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Vol. 45, No. 7

January 25, 2011

 

Science Scores Released in NAEP Report Card 

Snapshot Reports:

Missouri Public Schools

A national report card released today reveals less than one-half of students in grades 4, 8 and 12 are proficient in science.  According to the 2009 National Assessment of Educational Progress (NAEP) report, 40 percent of Missouri’s fourth-graders and 36 percent of eighth-graders are performing at or above the “proficient” level in science.

Proficiency levels of students in Missouri public schools compare favorably with the nation’s fourth-graders (32 percent) and eighth-graders (29 percent). In both grades, only four states scored significantly higher than Missouri.

“I am pleased the report shows many of our students scored well compared to their peers,” said Commissioner of Education Chris Nicastro. “This is a promising sign, yet we have much more work ahead to ensure all Missouri students develop a solid foundation in science throughout their academic careers.”

Also known as the Nation’s Report Card, NAEP is the largest continuing and nationally representative measure of academic achievement of elementary and secondary students in the U.S. The science assessment measures students’ knowledge and abilities in the areas of physical science, life science, and Earth and space sciences.

A smaller number of 12th-grade students were assessed. National results show only 21 percent of seniors performed at or above the “proficient” level.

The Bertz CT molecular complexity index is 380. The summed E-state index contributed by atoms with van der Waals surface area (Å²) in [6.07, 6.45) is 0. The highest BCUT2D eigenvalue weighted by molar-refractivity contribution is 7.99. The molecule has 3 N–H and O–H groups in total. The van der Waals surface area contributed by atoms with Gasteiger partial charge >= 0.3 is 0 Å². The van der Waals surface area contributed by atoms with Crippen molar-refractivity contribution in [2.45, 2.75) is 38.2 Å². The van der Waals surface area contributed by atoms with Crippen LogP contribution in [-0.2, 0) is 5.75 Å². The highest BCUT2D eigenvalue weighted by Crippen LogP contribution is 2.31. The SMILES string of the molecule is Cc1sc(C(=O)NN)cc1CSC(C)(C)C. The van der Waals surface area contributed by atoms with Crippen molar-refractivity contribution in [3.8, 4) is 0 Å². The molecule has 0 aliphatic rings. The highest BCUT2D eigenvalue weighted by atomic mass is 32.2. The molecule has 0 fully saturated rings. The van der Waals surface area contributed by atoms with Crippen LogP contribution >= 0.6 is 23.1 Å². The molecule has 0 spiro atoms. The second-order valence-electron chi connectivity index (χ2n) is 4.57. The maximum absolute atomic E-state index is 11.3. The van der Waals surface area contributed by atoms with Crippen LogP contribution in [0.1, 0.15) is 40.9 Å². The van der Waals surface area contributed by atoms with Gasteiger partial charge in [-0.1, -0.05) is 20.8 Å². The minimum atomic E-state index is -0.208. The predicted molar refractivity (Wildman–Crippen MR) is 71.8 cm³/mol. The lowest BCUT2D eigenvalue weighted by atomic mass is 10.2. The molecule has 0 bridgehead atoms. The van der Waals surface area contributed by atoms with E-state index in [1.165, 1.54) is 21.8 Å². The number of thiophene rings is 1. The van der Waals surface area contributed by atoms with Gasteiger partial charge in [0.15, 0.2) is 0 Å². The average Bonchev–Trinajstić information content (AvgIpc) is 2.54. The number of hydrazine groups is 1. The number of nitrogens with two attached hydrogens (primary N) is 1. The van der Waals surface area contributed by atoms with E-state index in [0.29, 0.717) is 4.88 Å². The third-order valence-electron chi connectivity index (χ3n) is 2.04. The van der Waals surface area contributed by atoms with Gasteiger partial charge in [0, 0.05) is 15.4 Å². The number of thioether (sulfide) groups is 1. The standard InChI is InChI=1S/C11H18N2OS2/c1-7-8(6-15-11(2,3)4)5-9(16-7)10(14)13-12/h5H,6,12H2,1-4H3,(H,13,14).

“We must put a greater emphasis on science and math if we hope to help students succeed in college and careers,” Nicastro said. “We cannot be competitive if less than one-half of students are able to demonstrate competency over challenging subject matter.”

Nationally, only one-third of 12th-graders reported that they either completed or were currently taking courses in biology, chemistry and physics. These students scored higher on average than those who reported taking just biology and chemistry, or taking only biology or other science courses.

The assessment, administered by the National Center for Education Statistics (NCES) was recently updated to incorporate new advances in science, research on science learning and components from international science assessments. Because of the changes to the assessment, the results from 2009 cannot be compared to previous assessment years.

 

The Nation’s Report Card: Science 2009 Grades 4, 8 and 12 is available at www.nationsreportcard.gov.